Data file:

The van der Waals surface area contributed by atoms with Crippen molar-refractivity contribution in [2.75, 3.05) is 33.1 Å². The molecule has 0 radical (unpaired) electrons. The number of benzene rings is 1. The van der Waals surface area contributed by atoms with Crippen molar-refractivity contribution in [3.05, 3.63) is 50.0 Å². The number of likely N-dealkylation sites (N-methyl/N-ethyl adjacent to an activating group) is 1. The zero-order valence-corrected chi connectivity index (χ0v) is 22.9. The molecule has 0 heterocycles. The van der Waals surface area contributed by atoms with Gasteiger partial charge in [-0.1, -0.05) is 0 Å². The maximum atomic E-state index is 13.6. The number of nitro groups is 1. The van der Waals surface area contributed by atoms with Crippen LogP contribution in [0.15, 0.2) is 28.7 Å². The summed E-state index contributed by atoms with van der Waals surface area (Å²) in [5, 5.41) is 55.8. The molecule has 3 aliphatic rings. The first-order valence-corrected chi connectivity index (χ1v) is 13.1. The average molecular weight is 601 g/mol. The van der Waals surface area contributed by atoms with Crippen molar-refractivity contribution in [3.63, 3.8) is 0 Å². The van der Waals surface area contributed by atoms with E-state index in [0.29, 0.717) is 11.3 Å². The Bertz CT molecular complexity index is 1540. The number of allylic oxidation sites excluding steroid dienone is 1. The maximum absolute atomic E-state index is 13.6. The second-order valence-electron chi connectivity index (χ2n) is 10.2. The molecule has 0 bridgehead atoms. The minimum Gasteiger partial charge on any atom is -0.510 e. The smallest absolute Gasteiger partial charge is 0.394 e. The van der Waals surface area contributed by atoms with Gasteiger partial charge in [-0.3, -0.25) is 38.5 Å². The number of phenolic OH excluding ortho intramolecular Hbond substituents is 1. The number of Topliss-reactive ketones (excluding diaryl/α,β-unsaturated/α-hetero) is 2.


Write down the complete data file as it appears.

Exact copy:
The van der Waals surface area contributed by atoms with Crippen molar-refractivity contribution in [2.75, 3.05) is 33.1 Å². The molecule has 0 radical (unpaired) electrons. The number of benzene rings is 1. The van der Waals surface area contributed by atoms with Crippen molar-refractivity contribution in [3.05, 3.63) is 50.0 Å². The number of likely N-dealkylation sites (N-methyl/N-ethyl adjacent to an activating group) is 1. The zero-order valence-corrected chi connectivity index (χ0v) is 22.9. The molecule has 0 heterocycles. The van der Waals surface area contributed by atoms with Gasteiger partial charge in [-0.1, -0.05) is 0 Å². The maximum atomic E-state index is 13.6. The number of nitro groups is 1. The van der Waals surface area contributed by atoms with Crippen LogP contribution in [0.15, 0.2) is 28.7 Å². The summed E-state index contributed by atoms with van der Waals surface area (Å²) in [5, 5.41) is 55.8. The molecule has 3 aliphatic rings. The first-order valence-corrected chi connectivity index (χ1v) is 13.1. The average molecular weight is 601 g/mol. The van der Waals surface area contributed by atoms with Crippen molar-refractivity contribution in [3.63, 3.8) is 0 Å². The van der Waals surface area contributed by atoms with E-state index in [0.29, 0.717) is 11.3 Å². The Bertz CT molecular complexity index is 1540. The number of allylic oxidation sites excluding steroid dienone is 1. The maximum absolute atomic E-state index is 13.6. The second-order valence-electron chi connectivity index (χ2n) is 10.2. The molecule has 0 bridgehead atoms. The minimum Gasteiger partial charge on any atom is -0.510 e. The smallest absolute Gasteiger partial charge is 0.394 e. The van der Waals surface area contributed by atoms with Gasteiger partial charge in [-0.3, -0.25) is 38.5 Å². The number of phenolic OH excluding ortho intramolecular Hbond substituents is 1. The number of Topliss-reactive ketones (excluding diaryl/α,β-unsaturated/α-hetero) is 2.